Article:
Sailors in this occupational specialty keep ships, submarines, aircraft, and weapons systems operating safely and correctly. They are the key to every mission’s readiness and success. Their main objective is to keep the fleet operating at full capacity. Constantly working with million-dollar machinery and equipment can carry a great deal of pressure. But if you’re technically oriented, have strong trouble-shooting skills, and love to work with your hands, you might embrace the challenges presented in the mechanical and industrial career field.
What Will You Do?
If it’s a machine, vehicle, or electronic system used by the Navy, chances are that Sailors in the mechanical and industrial field fix, maintain, inspect, and/or operate it. You might inspect or repair mechanical evaporators that turn seawater into fresh water. Or maybe you’ll troubleshoot the systems on an F/A-18 Hornet jet. Whether specializing in systems in the areas of navigation, communication, or transportation, your skills are vital to the successful operation of the Navy. Some of your other duties might include:
Some of the jobs within the mechanical and industrial field might qualify you for duty as a member of the legendary “Fighting Seabees.” The Seabees are members of the Navy frontline construction battalion. They provide a vital link between land and sea by constructing buildings, ports, and other structures required for Navy ships, aircraft, support machinery, and personnel.
- Test, install, and maintain a wide range of aircraft instruments and electrical equipment, including generators, motors, and lighting systems
- Perform aircraft engine repair
- Maintain aircraft fuselages, wings, fixed and movable surfaces, airfoils, regular seats, wheels and tires, and controls and mechanisms
- Perform daily, preflight, postflight, and other periodic aircraft inspections
- Troubleshoot and repair numerous complex systems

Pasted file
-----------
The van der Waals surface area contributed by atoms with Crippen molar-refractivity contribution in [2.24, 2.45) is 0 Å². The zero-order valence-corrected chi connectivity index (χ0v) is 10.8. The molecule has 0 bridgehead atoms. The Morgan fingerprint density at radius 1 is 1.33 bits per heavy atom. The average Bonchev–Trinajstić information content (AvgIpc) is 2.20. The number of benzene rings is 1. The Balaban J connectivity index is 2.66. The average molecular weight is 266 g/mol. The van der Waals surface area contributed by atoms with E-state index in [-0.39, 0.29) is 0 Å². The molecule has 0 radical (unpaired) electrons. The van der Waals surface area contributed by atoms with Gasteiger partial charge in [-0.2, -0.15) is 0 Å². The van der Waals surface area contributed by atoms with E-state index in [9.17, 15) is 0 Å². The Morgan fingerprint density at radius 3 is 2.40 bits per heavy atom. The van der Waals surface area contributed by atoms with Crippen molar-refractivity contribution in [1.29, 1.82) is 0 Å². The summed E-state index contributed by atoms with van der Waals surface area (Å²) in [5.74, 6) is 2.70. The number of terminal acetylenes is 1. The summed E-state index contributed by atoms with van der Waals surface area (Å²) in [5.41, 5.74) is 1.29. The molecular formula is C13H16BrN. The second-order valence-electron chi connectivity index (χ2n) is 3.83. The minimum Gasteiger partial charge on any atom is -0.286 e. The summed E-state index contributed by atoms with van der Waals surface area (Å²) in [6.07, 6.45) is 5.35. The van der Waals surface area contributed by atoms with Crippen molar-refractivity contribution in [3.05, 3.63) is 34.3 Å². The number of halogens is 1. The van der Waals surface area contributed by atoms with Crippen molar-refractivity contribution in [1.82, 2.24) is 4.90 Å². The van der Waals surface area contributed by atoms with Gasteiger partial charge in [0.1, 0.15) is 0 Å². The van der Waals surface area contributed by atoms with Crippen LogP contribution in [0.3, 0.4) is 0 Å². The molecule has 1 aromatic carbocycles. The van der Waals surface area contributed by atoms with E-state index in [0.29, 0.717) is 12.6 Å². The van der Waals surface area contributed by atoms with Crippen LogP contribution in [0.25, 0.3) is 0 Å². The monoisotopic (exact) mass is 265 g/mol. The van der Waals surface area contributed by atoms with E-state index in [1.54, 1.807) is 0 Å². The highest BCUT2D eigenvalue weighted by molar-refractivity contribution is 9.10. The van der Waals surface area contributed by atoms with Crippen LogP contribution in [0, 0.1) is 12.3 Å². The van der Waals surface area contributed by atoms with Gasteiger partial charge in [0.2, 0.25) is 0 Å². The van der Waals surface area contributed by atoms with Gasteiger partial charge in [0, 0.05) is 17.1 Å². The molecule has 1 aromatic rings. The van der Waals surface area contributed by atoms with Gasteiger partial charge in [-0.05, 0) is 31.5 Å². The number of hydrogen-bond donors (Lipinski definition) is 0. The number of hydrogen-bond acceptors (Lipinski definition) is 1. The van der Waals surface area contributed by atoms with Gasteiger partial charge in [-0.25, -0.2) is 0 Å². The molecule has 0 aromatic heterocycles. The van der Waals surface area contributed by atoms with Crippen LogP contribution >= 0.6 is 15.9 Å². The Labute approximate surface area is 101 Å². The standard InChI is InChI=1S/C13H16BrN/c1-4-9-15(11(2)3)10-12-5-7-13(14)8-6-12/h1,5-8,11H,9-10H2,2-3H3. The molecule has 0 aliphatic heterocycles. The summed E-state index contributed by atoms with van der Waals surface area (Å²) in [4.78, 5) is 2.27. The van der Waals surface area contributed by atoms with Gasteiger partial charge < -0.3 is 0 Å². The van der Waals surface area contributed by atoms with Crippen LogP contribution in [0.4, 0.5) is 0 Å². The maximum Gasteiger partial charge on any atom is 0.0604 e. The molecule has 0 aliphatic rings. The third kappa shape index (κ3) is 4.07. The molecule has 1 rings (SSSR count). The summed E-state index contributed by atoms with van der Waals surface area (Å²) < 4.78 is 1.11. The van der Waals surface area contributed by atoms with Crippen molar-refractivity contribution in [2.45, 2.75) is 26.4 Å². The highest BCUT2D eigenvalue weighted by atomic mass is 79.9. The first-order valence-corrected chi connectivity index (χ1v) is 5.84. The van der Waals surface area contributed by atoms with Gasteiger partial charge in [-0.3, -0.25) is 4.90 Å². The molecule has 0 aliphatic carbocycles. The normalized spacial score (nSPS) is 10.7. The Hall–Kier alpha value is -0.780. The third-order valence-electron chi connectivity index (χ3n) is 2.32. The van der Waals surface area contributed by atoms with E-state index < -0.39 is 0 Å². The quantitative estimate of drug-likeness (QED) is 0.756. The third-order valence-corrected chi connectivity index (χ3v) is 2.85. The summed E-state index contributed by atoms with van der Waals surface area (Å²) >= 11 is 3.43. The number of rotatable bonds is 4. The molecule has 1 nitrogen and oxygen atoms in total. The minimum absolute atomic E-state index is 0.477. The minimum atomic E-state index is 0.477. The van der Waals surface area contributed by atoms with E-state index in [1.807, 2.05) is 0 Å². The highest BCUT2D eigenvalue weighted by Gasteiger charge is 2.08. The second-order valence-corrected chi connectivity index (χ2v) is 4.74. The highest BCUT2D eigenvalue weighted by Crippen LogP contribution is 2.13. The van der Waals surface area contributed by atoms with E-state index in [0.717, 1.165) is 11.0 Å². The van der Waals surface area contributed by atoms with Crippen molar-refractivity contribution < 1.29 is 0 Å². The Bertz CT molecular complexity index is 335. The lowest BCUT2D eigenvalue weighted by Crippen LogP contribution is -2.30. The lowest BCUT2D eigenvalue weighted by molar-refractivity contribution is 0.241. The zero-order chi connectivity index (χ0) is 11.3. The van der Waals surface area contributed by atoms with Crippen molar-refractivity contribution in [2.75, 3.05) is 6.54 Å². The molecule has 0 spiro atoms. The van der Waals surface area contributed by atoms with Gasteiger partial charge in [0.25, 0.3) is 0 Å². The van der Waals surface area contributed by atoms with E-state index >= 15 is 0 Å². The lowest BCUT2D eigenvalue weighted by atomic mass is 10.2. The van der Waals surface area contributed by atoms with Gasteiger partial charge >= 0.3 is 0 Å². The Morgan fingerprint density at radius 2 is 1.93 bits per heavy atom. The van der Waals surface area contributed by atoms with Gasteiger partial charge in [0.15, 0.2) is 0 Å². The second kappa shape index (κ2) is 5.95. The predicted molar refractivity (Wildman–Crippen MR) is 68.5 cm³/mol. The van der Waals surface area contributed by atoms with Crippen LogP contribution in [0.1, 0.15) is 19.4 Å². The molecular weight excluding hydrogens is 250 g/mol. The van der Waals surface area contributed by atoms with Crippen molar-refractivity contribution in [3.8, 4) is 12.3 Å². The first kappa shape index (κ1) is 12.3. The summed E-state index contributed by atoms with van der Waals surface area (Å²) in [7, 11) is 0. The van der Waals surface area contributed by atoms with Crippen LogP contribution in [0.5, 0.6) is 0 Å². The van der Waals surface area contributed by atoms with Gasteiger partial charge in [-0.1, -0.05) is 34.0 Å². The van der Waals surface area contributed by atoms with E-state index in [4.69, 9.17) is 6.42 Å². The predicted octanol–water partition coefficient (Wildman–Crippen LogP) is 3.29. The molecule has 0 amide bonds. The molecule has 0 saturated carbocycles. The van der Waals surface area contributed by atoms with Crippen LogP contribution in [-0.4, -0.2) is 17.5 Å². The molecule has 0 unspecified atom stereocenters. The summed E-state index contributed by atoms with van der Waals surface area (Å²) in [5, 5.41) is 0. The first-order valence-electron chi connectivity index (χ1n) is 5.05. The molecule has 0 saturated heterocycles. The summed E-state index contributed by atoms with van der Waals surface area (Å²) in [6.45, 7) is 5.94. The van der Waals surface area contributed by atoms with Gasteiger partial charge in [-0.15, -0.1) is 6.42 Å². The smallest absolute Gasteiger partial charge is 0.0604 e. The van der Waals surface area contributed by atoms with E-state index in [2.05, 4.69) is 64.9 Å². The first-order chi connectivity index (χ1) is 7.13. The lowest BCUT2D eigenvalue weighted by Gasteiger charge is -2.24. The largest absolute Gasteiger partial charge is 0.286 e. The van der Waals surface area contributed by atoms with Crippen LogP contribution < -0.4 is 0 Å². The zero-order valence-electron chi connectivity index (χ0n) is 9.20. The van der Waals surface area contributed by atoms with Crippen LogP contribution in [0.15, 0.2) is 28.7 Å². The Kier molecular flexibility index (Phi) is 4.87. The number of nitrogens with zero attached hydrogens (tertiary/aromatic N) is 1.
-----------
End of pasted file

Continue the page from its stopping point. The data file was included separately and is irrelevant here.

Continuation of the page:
- Build, maintain, and operate power production facilities and electrical distribution systems
- Repair and maintain heavy construction and automotive equipment
- Operate, service, and repair internal combustion engines
- Perform welding and cutting operations
- Install, operate, and repair heating, piping, ventilation, and air conditioning systems
- Maintain and repair gas turbine engines, and auxiliary and test equipment
- Maintain and control ship’s service steam generators
- Operate and maintain hydraulic power plants, hoists and cylinders, oxygen generators, atmosphere control equipment, refrigeration systems, diesel engines, and pressurized air systems
- Operate, service, and repair submarine auxiliary and weapon systems
- Perform chemical and quality-assurance tests on water and oil
- Control operation of turbogenerators used to produce electrical power
Skills and Training
Your training will consist of both on-the-job training and formal Navy schooling. The training you receive depends on the job you have. You might learn how to inspect, maintain, and repair your ship’s gas-turbine propulsion system. Or you might learn about the intricacies of the systems aboard an SH-60 Seahawk helicopter. Whatever job you receive training for in the mechanical and industrial field, you can be assured the training will be top-notch and taught by the best in the world.
Your extensive training might prepare you for future civilian careers such as a:
Advanced technical and operational training is available in this field during later stages of career development. Also, some jobs within this field offer accelerated promotions to higher pay grades.
- Airframe Mechanic
- Power Plant Mechanic
- Sheet Metal Worker
- Aircraft Mechanic
- Diesel Mechanic
- Refrigeration Mechanic
- Electronics Mechanic
- Hydroelectric Machinery Mechanic
- Electric Motor Repairer
Earn College Credits
The training you’ll receive in this field may count as credit hours toward a bachelor’s or associate’s degree. You may also receive an opportunity for continued education through various Navy college programs along with tuition assistance.
Anything with gears, electronics, wiring or other parts eventually breaks down. Your training in the Navy mechanical and industrial field will arm you with the skills, knowledge, and hands-on experience needed to prepare you for a successful career in any mechanical repair field, either in or out of the Navy.